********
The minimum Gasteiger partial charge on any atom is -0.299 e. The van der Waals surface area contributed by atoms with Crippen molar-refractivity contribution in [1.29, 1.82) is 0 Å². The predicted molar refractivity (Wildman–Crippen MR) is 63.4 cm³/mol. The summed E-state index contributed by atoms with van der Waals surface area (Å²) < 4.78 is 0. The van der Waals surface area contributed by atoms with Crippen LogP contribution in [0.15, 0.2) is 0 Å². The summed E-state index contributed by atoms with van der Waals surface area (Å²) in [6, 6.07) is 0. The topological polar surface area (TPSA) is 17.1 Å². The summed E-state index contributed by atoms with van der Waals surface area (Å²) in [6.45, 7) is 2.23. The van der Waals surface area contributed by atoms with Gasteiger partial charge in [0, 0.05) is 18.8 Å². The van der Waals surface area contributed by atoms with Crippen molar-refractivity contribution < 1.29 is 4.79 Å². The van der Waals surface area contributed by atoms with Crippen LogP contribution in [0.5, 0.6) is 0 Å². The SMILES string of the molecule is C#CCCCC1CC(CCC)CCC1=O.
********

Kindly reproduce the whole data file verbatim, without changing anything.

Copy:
The minimum Gasteiger partial charge on any atom is -0.299 e. The van der Waals surface area contributed by atoms with Crippen molar-refractivity contribution in [1.29, 1.82) is 0 Å². The predicted molar refractivity (Wildman–Crippen MR) is 63.4 cm³/mol. The summed E-state index contributed by atoms with van der Waals surface area (Å²) < 4.78 is 0. The van der Waals surface area contributed by atoms with Crippen LogP contribution in [0.15, 0.2) is 0 Å². The summed E-state index contributed by atoms with van der Waals surface area (Å²) in [6, 6.07) is 0. The topological polar surface area (TPSA) is 17.1 Å². The summed E-state index contributed by atoms with van der Waals surface area (Å²) in [6.45, 7) is 2.23. The van der Waals surface area contributed by atoms with Gasteiger partial charge in [0, 0.05) is 18.8 Å². The van der Waals surface area contributed by atoms with Crippen molar-refractivity contribution < 1.29 is 4.79 Å². The van der Waals surface area contributed by atoms with Crippen LogP contribution in [0.5, 0.6) is 0 Å². The SMILES string of the molecule is C#CCCCC1CC(CCC)CCC1=O.